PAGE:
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In Max Minghella’s flashy debut Teen Spirit, Elle Fanning plays a modern-day immigrant dreaming of a greater existence. Blessed with a ripping set of pipes but stuck in the dead-end-ville that is the Isle of Wight, Fanning’s Violet is a Polack living in the far reaches of the UK who embarks down a well-trod rags-to-riches road, one that makes a point of name-checking iconic humble-beginnings-princess Cinderella. There is little novel that defines Violet’s underdog arc but Fanning’s magnetic turn and a sensitive approach to character development make this poppy toe-tapper an irresistible power ballad, if one you’ve definitely heard play on repeat since the advent of film.

As if trapped in a music video, first-time filmmaker Mingella (The Handmaid’s Tale) smothers the film with a highly stylized technicolor sleekness that starkly contracts the monochromatic, hay-blasted roots of the feature’s protagonist, the daughter of a single mom, living on a farm they struggle to afford, friend to horses and dive bar urchins alike. When she’s singing, Violet’s real world melts away into the backdrop of pop star bling bling, her troubled home life and real-world sensibilities fading when she enters a teen talent competition that promises a big audience and a bigger record deal. 

[READ MORE: Our review of the Elle Fanning-starring ‘How to Talk to Girls at Parties‘]

Fanning carries the film on her competent shoulders, bearing the brunt of the movie’s straight-and-narrow appeal. Whether she’s belting out a teeny-bopper pop song to a huge audience or singing alone in her bedroom, she’s magnetic in the role, a surefire star-making turn were the movie welcomed by a large audience.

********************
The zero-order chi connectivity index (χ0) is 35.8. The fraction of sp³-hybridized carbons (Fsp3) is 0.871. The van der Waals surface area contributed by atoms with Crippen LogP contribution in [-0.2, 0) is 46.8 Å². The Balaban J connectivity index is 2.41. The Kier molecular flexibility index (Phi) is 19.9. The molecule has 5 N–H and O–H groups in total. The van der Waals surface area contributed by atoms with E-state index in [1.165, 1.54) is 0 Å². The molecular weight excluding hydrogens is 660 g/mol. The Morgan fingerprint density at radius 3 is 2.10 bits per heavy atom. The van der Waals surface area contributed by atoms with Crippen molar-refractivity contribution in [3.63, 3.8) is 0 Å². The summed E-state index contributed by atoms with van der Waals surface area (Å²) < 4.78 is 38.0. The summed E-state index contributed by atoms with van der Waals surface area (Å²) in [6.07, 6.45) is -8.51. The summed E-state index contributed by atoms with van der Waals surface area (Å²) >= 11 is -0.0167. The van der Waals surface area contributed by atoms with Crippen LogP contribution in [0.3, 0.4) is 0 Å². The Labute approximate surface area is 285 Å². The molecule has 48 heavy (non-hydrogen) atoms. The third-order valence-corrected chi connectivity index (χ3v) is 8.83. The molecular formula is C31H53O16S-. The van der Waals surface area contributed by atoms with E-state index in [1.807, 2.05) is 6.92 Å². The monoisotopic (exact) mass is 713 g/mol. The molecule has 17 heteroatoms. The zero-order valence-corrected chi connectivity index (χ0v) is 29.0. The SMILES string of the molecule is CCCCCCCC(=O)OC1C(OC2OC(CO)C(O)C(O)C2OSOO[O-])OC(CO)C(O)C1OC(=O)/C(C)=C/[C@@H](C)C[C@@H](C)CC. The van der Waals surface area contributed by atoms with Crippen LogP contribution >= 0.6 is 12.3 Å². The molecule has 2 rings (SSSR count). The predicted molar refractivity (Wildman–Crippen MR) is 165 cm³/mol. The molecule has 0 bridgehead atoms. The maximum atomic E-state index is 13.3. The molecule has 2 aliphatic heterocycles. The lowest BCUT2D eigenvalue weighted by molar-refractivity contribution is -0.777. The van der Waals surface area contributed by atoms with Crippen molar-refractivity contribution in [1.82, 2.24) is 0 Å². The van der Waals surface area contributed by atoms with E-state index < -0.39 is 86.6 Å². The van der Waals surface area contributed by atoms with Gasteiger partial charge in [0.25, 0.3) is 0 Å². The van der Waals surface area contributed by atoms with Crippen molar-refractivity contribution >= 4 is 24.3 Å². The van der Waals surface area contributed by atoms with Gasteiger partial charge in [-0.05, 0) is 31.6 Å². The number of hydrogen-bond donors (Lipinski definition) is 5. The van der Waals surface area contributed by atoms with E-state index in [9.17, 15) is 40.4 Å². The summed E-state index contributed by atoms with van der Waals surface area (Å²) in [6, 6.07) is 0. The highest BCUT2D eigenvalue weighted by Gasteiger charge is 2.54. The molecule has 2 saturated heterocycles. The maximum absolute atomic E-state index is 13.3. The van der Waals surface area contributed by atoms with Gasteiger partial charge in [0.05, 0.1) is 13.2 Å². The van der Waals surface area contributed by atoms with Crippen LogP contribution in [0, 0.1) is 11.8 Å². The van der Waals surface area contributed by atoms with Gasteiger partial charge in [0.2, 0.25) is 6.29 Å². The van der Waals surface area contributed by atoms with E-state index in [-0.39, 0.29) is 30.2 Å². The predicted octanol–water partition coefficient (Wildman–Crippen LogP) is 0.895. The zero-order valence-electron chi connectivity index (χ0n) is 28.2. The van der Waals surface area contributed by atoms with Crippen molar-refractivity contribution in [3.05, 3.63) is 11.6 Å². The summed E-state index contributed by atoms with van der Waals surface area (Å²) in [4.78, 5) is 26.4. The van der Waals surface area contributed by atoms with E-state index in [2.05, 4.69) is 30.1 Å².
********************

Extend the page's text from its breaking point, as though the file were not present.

As a director, Minghella comes across as a touch try hard – his style overbearing and scattershot at times, which can be exacerbated by Autumn Durald’s in-your-face neon-blasted cinematography. As a writer, his larger narrative fingerprints leave a somewhat ho-hum impression – with the whole underprivileged girl entering a talent competition playing out pretty much exactly as we’d expect – but his attention to character work and some of the more minute, fish-out-of-water elements of the character relationships read as honest and, most importantly, connect when they need to most. 

The heart and the soul of Teen Spirit is the strange but symbiotic relationship established between Violet and washed-up former Opera singer Vlad (Zlatko Buric), one of those aforementioned dive bar urchins, who becomes an unlikely guardian and eventual DIY manager for the prospective star. As Violet navigates the trials of teen-pop stardom, Vlad takes her under his wing, trying to shield her from mistakes he knows too well, but unable to wrangle her from experiencing them on her own behalf.

[READ MORE: Our review of the Elle Fanning-starring ‘Neon Demon‘]

Everything kind of drives towards the predictable conclusion you expect just from watching the trailers and there’s not a lot in Teen Spirit that catches you off guard, except for maybe that overwhelming sense of how well it actually works. This is not the sardonic anti-musical of Patti Cake$ nor is it the blubbery great melodrama of A Star is Born or even the retro throwback-Golden-era charm of La La Land but Teen Spirit embraces the here and now and tells a familiar story through the MTV angle with a clear love for the principal characters driving through its simple “poor girl does American Idol” narrative. 

The music, as performed by Elle Fanning – who has a startlingly rich and captivating voice – is kind of helplessly catchy, pulling from a catalogue of hitmakers like Ellie Goulding and Teen & Sara (with additional music from Arian Grande, Grimes, Katy Perry, No Doubt, and Major Lazer). Teen Spirit is kind of like being trapped at a music festival for 14-year olds that eventually gets even the cranky classical music lovers tapping their feet. It just kind of succeeds against odds. Exactly like Violet. 

CONCLUSION: ‘Teen Spirit’ is far from a radical reinvention of a musical underdog saga but director Max Minghella uses Elle Fanning’s unwavering cinematic powers to captivate and charm despite its foray down predictable avenues

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